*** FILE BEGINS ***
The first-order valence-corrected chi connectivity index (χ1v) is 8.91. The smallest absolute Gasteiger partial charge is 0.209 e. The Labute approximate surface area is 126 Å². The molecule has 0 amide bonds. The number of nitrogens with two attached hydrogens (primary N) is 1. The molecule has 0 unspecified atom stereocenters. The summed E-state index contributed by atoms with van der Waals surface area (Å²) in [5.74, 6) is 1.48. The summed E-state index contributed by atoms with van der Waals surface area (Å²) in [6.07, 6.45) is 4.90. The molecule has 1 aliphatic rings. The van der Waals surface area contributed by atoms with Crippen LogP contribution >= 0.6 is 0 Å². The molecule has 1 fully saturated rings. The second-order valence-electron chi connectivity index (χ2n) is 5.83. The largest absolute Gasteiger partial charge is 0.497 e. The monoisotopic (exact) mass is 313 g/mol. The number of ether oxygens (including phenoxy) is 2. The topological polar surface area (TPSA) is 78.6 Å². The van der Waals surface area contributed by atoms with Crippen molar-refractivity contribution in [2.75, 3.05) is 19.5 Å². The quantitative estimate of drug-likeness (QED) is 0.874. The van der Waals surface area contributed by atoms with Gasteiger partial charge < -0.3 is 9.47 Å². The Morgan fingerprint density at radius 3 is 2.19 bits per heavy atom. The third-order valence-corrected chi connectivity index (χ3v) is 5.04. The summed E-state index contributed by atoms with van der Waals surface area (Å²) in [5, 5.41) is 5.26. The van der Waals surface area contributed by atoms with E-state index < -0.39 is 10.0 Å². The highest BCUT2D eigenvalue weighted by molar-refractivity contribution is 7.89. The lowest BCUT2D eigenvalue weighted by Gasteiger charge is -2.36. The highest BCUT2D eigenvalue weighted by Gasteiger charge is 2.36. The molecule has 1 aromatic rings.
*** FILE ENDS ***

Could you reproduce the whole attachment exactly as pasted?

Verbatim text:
The first-order valence-corrected chi connectivity index (χ1v) is 8.91. The smallest absolute Gasteiger partial charge is 0.209 e. The Labute approximate surface area is 126 Å². The molecule has 0 amide bonds. The number of nitrogens with two attached hydrogens (primary N) is 1. The molecule has 0 unspecified atom stereocenters. The summed E-state index contributed by atoms with van der Waals surface area (Å²) in [5.74, 6) is 1.48. The summed E-state index contributed by atoms with van der Waals surface area (Å²) in [6.07, 6.45) is 4.90. The molecule has 1 aliphatic rings. The van der Waals surface area contributed by atoms with Crippen LogP contribution >= 0.6 is 0 Å². The molecule has 1 fully saturated rings. The second-order valence-electron chi connectivity index (χ2n) is 5.83. The largest absolute Gasteiger partial charge is 0.497 e. The monoisotopic (exact) mass is 313 g/mol. The number of ether oxygens (including phenoxy) is 2. The topological polar surface area (TPSA) is 78.6 Å². The van der Waals surface area contributed by atoms with Crippen molar-refractivity contribution in [2.75, 3.05) is 19.5 Å². The quantitative estimate of drug-likeness (QED) is 0.874. The van der Waals surface area contributed by atoms with Gasteiger partial charge < -0.3 is 9.47 Å². The Morgan fingerprint density at radius 3 is 2.19 bits per heavy atom. The third-order valence-corrected chi connectivity index (χ3v) is 5.04. The summed E-state index contributed by atoms with van der Waals surface area (Å²) in [5, 5.41) is 5.26. The van der Waals surface area contributed by atoms with E-state index < -0.39 is 10.0 Å². The highest BCUT2D eigenvalue weighted by molar-refractivity contribution is 7.89. The lowest BCUT2D eigenvalue weighted by Gasteiger charge is -2.36. The highest BCUT2D eigenvalue weighted by Gasteiger charge is 2.36. The molecule has 1 aromatic rings.